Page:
- Grzega, Joachim (2004), Bezeichnungswandel: Wie, Warum, Wozu? Ein Beitrag zur englischen und allgemeinen Onomasiologie, Heidelberg: Winter.
- Warren, Beatrice (2006), "Referential Metonymy", Royal Society of Letters at Lund, Lund, Sweden; ISBN 91-22-02148-5
Further reading 
- Fass, Dan (1988). "Metonymy and metaphor: what's the difference?". Proceedings of the 12th conference on Computational linguistics 1. pp. 177–81. doi:10.3115/991635.991671. ISBN 963-8431-56-3.
- René Dirvens & Ralf Pörings, ed. (2002). Metaphor and Metonymy in Contrast. Berlin: Mouton de Gruyter
- Lakoff, George (1980). Metaphors We Live By. Chicago, IL: The University of Chicago Press. ISBN 0-226-46801-1.
- Low, Graham. "An Essay is a Person". In Cameron, Lynne; Low, Graham. Researching and Applying Metaphor. Cambridge: Cambridge University Press. pp. 221–48. ISBN 978-0-521-64964-3.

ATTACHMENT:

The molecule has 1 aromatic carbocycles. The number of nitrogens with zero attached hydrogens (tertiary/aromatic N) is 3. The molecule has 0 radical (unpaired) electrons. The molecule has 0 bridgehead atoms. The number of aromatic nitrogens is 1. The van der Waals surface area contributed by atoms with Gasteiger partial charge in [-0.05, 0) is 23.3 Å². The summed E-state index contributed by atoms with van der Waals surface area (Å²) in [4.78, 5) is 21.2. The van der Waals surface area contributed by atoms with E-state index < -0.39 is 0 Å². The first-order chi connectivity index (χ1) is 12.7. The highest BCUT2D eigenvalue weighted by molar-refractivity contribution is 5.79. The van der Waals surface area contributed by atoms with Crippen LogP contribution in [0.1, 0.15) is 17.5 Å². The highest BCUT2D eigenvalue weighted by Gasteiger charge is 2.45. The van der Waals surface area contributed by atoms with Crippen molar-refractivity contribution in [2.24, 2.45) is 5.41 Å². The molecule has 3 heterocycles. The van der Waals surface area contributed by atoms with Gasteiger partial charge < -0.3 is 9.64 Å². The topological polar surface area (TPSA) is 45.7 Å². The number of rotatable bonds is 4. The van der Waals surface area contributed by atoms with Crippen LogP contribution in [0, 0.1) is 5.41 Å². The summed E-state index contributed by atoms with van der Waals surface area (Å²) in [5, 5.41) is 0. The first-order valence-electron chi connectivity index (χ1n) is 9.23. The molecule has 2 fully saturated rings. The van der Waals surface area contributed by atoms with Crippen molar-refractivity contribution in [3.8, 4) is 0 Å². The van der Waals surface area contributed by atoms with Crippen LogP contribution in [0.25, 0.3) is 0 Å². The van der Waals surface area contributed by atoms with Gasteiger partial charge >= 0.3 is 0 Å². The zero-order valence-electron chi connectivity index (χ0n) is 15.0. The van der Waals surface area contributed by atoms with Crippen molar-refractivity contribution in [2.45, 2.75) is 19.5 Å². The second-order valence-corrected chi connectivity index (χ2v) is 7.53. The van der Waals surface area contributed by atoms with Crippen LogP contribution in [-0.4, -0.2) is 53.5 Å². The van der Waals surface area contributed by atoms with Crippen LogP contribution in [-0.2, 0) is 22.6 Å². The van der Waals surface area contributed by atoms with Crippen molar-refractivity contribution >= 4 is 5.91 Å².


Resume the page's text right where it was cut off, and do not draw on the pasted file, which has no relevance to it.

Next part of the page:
- Jakobson, Roman (1995 (originally published in 1956)). "Two Aspects of Language and Two Types of Disturbances". In Linda Waugh and Monique Monville-Burston. On Language. Cambridge, MA: Harvard University Press. ISBN 0-674-63536-1
- Metonymy as a cross-lingual phenomenon [Peters 2003] ()
- Peters, Wim (2003). "Metonymy as a cross-lingual phenomenon". Proceedings of the ACL 2003 workshop on Lexicon and figurative language 14. pp. 1–9. doi:10.3115/1118975.1118976.
- Gaines, Charles (2003). "Reconsidering Metaphor/Metonymy: Art and the Suppression of Thought" (64). Unknown parameter